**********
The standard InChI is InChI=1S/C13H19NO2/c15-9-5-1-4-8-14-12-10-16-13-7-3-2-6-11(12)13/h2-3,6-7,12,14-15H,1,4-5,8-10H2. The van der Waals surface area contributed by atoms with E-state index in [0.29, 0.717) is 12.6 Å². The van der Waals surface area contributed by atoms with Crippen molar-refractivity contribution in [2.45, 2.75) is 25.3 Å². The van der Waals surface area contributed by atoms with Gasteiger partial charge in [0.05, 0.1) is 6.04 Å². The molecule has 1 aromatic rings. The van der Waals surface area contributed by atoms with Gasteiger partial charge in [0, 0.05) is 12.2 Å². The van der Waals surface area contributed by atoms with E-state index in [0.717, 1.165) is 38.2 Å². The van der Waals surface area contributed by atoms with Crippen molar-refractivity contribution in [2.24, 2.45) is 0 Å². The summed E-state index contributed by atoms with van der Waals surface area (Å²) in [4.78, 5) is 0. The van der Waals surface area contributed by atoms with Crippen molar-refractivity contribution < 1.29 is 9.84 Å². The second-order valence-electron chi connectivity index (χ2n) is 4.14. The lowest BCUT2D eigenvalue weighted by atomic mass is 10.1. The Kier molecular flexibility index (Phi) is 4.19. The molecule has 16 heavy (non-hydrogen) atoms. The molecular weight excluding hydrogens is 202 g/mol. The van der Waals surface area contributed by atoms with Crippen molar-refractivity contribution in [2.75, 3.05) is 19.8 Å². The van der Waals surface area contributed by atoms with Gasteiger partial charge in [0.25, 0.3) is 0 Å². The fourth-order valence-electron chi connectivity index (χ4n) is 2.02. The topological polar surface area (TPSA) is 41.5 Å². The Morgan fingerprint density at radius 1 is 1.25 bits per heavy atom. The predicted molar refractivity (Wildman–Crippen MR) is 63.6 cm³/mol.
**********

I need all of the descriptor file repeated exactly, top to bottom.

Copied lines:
The standard InChI is InChI=1S/C13H19NO2/c15-9-5-1-4-8-14-12-10-16-13-7-3-2-6-11(12)13/h2-3,6-7,12,14-15H,1,4-5,8-10H2. The van der Waals surface area contributed by atoms with E-state index in [0.29, 0.717) is 12.6 Å². The van der Waals surface area contributed by atoms with Crippen molar-refractivity contribution in [2.45, 2.75) is 25.3 Å². The van der Waals surface area contributed by atoms with Gasteiger partial charge in [0.05, 0.1) is 6.04 Å². The molecule has 1 aromatic rings. The van der Waals surface area contributed by atoms with Gasteiger partial charge in [0, 0.05) is 12.2 Å². The van der Waals surface area contributed by atoms with E-state index in [0.717, 1.165) is 38.2 Å². The van der Waals surface area contributed by atoms with Crippen molar-refractivity contribution in [2.24, 2.45) is 0 Å². The summed E-state index contributed by atoms with van der Waals surface area (Å²) in [4.78, 5) is 0. The van der Waals surface area contributed by atoms with Crippen molar-refractivity contribution < 1.29 is 9.84 Å². The second-order valence-electron chi connectivity index (χ2n) is 4.14. The lowest BCUT2D eigenvalue weighted by atomic mass is 10.1. The Kier molecular flexibility index (Phi) is 4.19. The molecule has 16 heavy (non-hydrogen) atoms. The molecular weight excluding hydrogens is 202 g/mol. The van der Waals surface area contributed by atoms with Crippen molar-refractivity contribution in [2.75, 3.05) is 19.8 Å². The van der Waals surface area contributed by atoms with Gasteiger partial charge in [0.25, 0.3) is 0 Å². The fourth-order valence-electron chi connectivity index (χ4n) is 2.02. The topological polar surface area (TPSA) is 41.5 Å². The Morgan fingerprint density at radius 1 is 1.25 bits per heavy atom. The predicted molar refractivity (Wildman–Crippen MR) is 63.6 cm³/mol.